The valve of our invention may be used to control the supply by a primary feed of a number of sub-feeds pf liquid, and one of said sub-feeds being interruptible by operation of said valve, each of said sub-feeds feeding a vessel external to said valve, said valve receiving an effluent flow from each of said vessels, said effluent flows and said sub-feeds being maintained separate, the flow of any one of said effluent flows to said valve being interruptible by operation of said valve, and said effluent flows being combined to provide a secondary feed.

In the valve according to our invention, interruption of sub-feeds may or may not, be independent of interruption of effluent flows.

In the valve according to our invention, by-passing means may be provided whereby when a sub-feed is interrupted a fraction of the normal sub-feed flow rate may be established. Diversionary means may also be provided whereby when an effluent flow is interrupted the whole of the effluent flow is then diverted to waste, that is, does not combine with the other effluent flows to form the secondary feed.

The valve according to our invention may comprise a valve body and first and second concentrically operating rotors. A primary feed passage' through the body of the valve communicates with an annular passage between the first rotor and the valve body and from thence liquid is normally free to pass to each of a plurality of sub-feed ducts through the valve body. The first rotor has a closure surface so formed and so disposed with relation to the sub-feed ducts that on rotation it may effect closure of any one sub-feed duct. A by pass aperture is also provided in the valve body associated with each of the sub-feed ducts, so formed and so disposed with relation to the first rotor that when closure of a sub-feed duct is effected, depending upon the position of the closure surface, the corresponding by-pass may optionally be closed. A secondary feed passage through the body of the valve communicates with an annular passage between the second rotor and the valve body and liquid from each effluent flow is normally free to flow into this annular passage through ducts passing through the valve body. The second rotor has a closure surface so formed and so disposed with relation to the effluent flow ducts that on rotation it may effect closure of any one effluent flow duct. The closure surface on the second rotor is provided with an aperture leading to a duct through the second rotor leading to waste, which when a particular effluent flow duct is closed allows the whole of the normal efi'luent flow to pass from the effluent flow duct to waste.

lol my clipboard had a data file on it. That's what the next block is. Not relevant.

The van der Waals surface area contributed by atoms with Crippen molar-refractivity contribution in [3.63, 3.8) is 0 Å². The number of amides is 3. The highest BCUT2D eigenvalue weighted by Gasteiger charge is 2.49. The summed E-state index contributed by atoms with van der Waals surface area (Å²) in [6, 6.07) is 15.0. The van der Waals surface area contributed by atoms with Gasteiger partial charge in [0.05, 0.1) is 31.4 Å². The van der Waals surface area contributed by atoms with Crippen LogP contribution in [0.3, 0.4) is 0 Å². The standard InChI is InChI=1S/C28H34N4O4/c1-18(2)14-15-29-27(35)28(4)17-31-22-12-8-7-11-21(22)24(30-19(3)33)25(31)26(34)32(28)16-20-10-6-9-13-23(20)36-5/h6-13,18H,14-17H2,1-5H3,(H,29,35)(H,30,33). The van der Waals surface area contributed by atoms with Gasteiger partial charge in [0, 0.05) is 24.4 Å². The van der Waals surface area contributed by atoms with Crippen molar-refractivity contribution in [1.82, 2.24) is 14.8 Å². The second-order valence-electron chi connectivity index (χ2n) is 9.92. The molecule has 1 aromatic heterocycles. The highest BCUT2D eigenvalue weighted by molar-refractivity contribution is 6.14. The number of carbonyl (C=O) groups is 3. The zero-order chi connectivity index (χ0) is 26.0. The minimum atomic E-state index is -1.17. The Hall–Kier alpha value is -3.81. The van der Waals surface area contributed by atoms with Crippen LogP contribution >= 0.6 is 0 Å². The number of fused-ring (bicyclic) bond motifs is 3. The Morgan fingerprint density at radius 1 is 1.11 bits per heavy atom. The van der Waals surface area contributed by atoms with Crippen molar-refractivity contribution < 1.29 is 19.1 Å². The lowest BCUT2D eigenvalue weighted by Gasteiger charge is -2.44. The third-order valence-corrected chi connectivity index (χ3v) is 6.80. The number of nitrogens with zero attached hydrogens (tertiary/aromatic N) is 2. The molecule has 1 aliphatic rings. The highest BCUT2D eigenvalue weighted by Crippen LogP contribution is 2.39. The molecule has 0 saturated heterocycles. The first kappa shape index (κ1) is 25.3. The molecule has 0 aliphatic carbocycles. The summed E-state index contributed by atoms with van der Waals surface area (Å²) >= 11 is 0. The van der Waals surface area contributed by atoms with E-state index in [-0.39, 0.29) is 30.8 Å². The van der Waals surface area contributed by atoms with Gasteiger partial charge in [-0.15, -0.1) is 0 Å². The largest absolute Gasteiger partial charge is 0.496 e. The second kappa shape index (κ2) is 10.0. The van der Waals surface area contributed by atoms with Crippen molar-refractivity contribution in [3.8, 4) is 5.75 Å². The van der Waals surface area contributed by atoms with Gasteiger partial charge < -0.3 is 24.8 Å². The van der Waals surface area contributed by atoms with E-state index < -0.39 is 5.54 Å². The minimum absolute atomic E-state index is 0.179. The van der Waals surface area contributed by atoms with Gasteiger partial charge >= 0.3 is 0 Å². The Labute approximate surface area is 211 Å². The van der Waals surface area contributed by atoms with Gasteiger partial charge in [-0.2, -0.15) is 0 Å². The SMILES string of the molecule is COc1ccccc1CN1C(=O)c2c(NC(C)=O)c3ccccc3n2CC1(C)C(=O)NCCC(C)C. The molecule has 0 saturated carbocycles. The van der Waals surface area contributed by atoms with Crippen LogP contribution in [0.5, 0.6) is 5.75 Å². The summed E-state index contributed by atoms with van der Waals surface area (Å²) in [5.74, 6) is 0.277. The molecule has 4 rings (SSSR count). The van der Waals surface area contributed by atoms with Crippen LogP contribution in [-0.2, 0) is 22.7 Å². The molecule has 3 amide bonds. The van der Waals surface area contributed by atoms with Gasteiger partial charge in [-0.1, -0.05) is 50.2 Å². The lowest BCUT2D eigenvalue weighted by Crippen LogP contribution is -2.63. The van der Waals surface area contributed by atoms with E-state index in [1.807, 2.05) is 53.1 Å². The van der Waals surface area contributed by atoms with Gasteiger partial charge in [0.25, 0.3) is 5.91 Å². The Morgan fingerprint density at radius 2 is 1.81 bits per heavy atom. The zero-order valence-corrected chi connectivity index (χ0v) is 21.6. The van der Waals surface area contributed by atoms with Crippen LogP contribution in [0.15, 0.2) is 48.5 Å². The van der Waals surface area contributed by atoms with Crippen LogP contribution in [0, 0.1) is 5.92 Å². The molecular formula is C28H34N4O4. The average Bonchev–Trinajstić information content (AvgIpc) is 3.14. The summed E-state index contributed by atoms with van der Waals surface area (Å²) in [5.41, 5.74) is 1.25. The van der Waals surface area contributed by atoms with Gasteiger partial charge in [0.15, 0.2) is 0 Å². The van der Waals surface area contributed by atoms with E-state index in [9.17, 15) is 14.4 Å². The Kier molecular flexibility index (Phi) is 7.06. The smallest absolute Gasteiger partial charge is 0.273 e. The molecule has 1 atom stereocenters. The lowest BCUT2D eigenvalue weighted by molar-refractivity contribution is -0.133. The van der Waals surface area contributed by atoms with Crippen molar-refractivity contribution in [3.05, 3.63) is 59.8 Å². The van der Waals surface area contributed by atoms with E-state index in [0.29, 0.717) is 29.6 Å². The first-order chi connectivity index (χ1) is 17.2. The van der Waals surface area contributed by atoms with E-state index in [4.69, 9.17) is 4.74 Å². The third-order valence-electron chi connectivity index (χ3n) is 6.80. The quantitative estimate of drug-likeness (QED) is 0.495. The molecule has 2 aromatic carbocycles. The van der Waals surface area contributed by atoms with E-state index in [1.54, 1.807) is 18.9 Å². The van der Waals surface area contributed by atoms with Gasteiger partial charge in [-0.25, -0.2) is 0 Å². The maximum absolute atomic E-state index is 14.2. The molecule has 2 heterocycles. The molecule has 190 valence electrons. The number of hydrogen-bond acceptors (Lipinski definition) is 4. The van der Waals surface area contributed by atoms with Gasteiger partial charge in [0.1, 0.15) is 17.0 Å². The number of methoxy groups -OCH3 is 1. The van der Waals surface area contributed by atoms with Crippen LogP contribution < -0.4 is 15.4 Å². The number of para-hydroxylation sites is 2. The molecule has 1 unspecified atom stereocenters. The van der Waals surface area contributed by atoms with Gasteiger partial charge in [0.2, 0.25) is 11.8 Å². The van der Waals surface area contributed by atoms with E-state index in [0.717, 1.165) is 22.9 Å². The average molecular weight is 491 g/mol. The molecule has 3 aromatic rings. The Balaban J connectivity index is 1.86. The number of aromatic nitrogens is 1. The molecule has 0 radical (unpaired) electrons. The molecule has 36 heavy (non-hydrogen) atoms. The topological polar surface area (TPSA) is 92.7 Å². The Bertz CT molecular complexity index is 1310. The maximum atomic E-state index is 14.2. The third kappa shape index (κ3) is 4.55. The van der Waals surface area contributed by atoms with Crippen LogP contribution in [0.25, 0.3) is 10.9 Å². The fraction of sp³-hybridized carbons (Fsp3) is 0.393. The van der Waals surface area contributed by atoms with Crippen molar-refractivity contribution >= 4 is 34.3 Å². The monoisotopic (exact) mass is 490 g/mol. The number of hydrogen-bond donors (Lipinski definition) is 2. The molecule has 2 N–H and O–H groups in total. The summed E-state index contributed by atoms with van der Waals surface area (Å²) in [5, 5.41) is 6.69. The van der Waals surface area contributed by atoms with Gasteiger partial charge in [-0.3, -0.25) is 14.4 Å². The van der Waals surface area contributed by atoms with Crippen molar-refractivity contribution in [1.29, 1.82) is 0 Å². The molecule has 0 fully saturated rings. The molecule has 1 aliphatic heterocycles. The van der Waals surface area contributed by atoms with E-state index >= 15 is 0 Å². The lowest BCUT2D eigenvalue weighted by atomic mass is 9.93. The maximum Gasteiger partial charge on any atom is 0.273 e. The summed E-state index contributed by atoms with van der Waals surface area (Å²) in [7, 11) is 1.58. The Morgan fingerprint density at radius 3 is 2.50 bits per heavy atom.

The arrangement is such that the annular passage between the first rotor and the valve body is not in communication with the annular passage between the second rotor and the valve body.

It is only necessary to have one sub-feed feeding each vessel and only one effluent flow from each vessel, although there could be more than one of either or both, provided that closure was synchronised.